16th October

The Old Pier, Union Hall

Nestled in a sheltered corner of Glandore Harbour on the spectacular West Cork coast, the fishing village of Union Hall with its multi-coloured terraced houses that line the streets and the one-lane bridge have been immortalised in Sir David Puttnam’s film War of the Buttons, and 300 years before then as a retreat for the Dean of Ireland, Jonathan Swift.

And in the 1900s, the harbour and its pier thrived during the herring season when fish was salted and stored in barrels for export. More recently too its name resonated far beyond these shores when the village was the coordination centre in January 2012 for the search of the fishing vessel Tit Bonhomme and ultimately the recovery of five fishermen.

Review The Old Pier Union Hall

A sense of community prevails, possible because the village essentially is a cu-de-sac with no passing traffic so that everyone is there for a reason – and is not just in a transient moment.

 It is not surprising to learn therefore that the origins of this book of twenty-five different impressions of the same scene using different mediums and styles, is a view from the authors’ garden that frames ‘….the cottage of our good friends and neighbours Maura and Malachy Sherlock, the “old” pier at Keelbeg and Poll Gorm Bridge in the background’.

The origins of the book go back to 1995 when Paul and Aileen Finucane, who have had a house in the village for over thirty years, were in Australia. Friend and artist Harry Sherwin won a scholarship to Europe and for a short while stayed in the Finucane’s cottage.

On his return to Australia he presented them with a small oil painting of a view from their garden. Eleven years later another Australian artist, Murray Edwards, stayed with Paul and Aileen and on his departure presented them with a painting, also of the same scene.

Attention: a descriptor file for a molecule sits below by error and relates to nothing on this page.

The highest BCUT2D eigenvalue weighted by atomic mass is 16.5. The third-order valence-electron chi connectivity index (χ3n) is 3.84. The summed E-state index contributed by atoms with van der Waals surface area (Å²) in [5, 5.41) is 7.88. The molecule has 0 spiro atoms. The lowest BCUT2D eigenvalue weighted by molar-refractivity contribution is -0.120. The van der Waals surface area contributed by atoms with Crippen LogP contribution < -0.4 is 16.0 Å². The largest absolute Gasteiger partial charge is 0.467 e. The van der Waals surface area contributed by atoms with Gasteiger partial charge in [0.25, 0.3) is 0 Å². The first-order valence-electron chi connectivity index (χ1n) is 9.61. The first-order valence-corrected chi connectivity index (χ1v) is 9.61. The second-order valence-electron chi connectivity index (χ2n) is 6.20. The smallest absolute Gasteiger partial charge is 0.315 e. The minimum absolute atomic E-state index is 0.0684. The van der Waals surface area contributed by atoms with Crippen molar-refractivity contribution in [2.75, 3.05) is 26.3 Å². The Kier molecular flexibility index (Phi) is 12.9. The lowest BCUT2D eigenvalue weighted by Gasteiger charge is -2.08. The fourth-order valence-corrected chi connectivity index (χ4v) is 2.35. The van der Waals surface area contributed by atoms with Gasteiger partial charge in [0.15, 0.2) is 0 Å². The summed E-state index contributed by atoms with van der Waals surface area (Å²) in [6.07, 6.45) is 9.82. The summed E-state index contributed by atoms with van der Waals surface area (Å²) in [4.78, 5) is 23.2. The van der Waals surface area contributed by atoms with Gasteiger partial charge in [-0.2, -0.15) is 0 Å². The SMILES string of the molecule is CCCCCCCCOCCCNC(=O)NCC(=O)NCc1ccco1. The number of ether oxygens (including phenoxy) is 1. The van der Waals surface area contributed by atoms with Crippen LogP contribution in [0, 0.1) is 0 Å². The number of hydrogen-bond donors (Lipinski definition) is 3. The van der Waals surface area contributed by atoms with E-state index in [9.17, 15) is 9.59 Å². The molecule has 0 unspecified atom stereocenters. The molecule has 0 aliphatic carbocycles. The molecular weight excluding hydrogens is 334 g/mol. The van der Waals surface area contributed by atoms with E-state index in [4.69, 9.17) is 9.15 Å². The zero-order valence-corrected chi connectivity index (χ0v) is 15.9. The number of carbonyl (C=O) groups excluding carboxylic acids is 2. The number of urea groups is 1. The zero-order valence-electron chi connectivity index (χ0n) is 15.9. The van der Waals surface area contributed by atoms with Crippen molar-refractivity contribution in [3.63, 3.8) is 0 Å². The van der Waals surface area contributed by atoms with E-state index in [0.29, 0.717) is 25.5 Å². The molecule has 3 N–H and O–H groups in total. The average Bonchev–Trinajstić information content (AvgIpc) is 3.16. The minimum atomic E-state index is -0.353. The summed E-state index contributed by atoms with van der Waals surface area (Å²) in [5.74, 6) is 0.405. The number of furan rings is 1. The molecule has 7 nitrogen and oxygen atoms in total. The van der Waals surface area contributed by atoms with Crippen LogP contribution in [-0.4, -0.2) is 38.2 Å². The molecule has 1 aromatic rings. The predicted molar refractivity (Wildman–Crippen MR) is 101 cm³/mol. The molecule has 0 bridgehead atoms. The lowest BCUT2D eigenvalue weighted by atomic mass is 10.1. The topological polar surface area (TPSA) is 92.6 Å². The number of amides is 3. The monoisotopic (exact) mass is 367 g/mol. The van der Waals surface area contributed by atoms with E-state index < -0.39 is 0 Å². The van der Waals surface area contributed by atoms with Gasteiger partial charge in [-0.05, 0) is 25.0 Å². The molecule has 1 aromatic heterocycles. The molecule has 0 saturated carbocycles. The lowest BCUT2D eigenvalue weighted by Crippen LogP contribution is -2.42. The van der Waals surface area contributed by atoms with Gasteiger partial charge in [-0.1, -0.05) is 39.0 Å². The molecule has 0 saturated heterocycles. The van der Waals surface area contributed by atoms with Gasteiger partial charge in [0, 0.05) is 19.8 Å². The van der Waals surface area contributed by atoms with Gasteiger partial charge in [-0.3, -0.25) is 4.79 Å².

While the compositions were quite different, as were the media used - oil and pastel respectively – ‘the contrast between the two paintings gave us the idea of seeing how some local West Cork artists would interpret the same scene.’

The invited artists are from many places outside Ireland: Australia, England, Hong Kong, Latvia, Scotland, Sweden, USA and Wales.

‘For us both, one of the most rewarding aspects of this project has been the opportunity to meet with and hear something of the extraordinary life stories of many of the contributing artists,’ the authors say.

In the foreword, Edward Walsh recalls his early memories of the harbour when he took his wife-to-be Stephanie to sea for the first time: ‘After bearing west towards Poll Gorm Bridge and past the old Keelbeg pier, we locate our mooring and, as the boat settles in the flow, sit to enjoy the view of the snug and welcoming village of Union Hall.'

He adds his pleasure to learn from the Finucanes ‘of their typically creative plan to commission and publish various renditions of the delightful panorama from their garden over Keelbeg pier towards Poll Gorm Bridge.'

And he pays tribute to Paul and Aileen’s ‘charm, persuasive powers and commitment to the visual arts that such a distinguished group of artists has responded so enthusiastically. It records for posterity individual interpretations of a West Cork view that must have charmed the many who for countless generations have paused on the very spot to enjoy the vista as the eye follows the water upstream, inland and beyond.'

Published by Red Barn Publishing, Skibbereen

ISBN 978-0-9537630-1-6

Available to order from www.madeinwestcork.ie

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